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In this briefing paper, Civil Rights Defenders gives an overview of the state of freedom of expression in Russia. It describes how human rights defenders who rendered support to journalists, bloggers and other civil society actors have become the epicentre of the authorities’ unabated crackdown on human rights. Since Vladimir Putin returned to the Kremlin in May 2012 the human rights situation in Russia has worsened significantly.

Prominent LGBT Activist Charged Under Draconian Law

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Prominent Russian LGBT activist Sergey Alexseenko and long-term partner of Civil Rights Defenders was found guilty under the archaic “propaganda of homosexuality” law, which, was introduced in 2013. The law bans the distribution of propaganda to minors, which promotes non-traditional sexual relationships, and its introduction followed several administrative sanctions in various regions throughout Russia before being passed at a Federal level. The Arkhangelsk region where Sergey Alexseenko is based was one of the first regions to introduce punitive sanctions.

Putin Signs Law Which Will Allow Russia to Ignore International Human Rights Court Decisions

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“This law will have far reaching consequences for the people who depend on the judgements of international human rights courts to get moral and financial redress. In the North Caucasus region of Russia for example, thousands of victims and their families have benefitted from the rulings of the European Court of Human Rights, having received compensation for extrajudicial killings, enforced disappearances, torture and other grave human rights abuses”, said Joanna Kurosz, Programme Director for Eastern Europe and Central Asia.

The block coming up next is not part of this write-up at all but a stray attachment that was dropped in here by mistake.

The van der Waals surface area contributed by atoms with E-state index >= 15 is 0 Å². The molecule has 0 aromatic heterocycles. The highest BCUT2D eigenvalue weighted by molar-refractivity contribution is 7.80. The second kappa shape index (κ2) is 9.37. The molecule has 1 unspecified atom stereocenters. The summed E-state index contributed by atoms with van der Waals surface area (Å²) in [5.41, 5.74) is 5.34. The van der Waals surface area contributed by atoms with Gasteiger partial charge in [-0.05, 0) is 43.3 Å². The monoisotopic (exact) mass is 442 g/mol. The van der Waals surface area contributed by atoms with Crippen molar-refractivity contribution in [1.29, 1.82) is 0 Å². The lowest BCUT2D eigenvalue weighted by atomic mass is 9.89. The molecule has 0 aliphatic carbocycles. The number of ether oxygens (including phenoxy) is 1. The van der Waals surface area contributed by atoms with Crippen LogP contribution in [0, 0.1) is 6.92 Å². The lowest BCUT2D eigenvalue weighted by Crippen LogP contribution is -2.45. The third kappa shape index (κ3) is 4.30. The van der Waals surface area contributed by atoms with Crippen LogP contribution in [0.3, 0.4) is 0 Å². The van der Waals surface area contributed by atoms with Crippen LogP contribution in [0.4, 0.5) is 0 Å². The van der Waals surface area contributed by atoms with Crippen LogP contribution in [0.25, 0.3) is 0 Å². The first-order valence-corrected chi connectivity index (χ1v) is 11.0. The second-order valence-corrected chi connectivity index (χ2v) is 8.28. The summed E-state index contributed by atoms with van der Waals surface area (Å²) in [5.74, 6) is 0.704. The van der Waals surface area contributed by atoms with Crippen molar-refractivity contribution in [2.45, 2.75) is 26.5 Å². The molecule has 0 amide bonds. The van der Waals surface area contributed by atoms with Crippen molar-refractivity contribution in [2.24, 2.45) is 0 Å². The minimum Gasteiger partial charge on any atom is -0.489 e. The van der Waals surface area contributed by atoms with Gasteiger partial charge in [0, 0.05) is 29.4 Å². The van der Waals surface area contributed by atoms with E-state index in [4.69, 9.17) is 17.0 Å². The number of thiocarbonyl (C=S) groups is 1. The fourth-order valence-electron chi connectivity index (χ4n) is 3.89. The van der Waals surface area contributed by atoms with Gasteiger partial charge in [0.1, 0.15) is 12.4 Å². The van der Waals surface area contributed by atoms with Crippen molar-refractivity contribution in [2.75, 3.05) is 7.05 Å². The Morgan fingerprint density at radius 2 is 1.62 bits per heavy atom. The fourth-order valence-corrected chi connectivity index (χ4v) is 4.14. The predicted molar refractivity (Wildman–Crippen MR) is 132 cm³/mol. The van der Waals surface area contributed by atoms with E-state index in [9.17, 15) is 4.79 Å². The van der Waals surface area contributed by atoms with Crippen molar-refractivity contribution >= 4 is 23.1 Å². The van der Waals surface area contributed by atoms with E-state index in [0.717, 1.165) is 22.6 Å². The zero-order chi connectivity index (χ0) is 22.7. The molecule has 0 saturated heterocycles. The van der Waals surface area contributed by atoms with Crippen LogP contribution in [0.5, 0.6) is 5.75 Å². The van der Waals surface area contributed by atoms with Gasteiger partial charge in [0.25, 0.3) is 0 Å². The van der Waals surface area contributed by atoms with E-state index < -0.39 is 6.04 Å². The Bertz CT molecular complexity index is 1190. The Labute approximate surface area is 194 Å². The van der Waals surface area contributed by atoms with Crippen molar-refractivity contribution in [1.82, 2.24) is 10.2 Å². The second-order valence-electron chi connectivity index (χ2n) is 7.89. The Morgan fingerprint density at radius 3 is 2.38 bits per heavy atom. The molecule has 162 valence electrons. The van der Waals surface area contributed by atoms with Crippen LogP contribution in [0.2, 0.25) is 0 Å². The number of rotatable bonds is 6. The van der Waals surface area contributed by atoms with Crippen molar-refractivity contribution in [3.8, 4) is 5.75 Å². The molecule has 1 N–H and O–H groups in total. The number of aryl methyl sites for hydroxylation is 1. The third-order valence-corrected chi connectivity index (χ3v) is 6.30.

International Human Rights Mechanisms Under Threat with New Proposed Russian Bill

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In yet another worrying development the Russian parliament, the Duma, adopted a bill in its first reading allowing the Constitutional Court to deem as unenforceable decisions from the International Courts including the European Court of Human Rights. While the bill will require several more readings before being passed and signed into law by President Putin, recent history has demonstrated that bills opposing human rights and the space in which civil society organisations can operate in are routinely passed with little objection.

Read the Third Newsletter of the Year

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In the third newsletter of the year you can read about the first Pride Parade held in the Ugandan capital city Kampala which took place only a year after the introduction of a law that made homosexuality a punishable offense, that the Russian authorities recently blacklisted one of Civil Rights Defenders donors as a consequence of the latest in a series of Russian Laws that restricts opportunities for civil society to act freely and that Civil Rights Defenders has moved to new premises.

Russia’s Upper House Approves First List of 12 ‘Undesirable’ Foreign Organisations

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In less than a month since the passing of a controversial law on “Undesirable Foreign and International Organisations” the Russian authorities have now taken steps towards banning 12 overseas organisations. Many of the organisations contained on the list consist of prominent US based organisations. Under the law they are deemed “to pose a threat to the foundation of the constitutional order of the Russian Federation, the defense capability of the country or the security of the state”.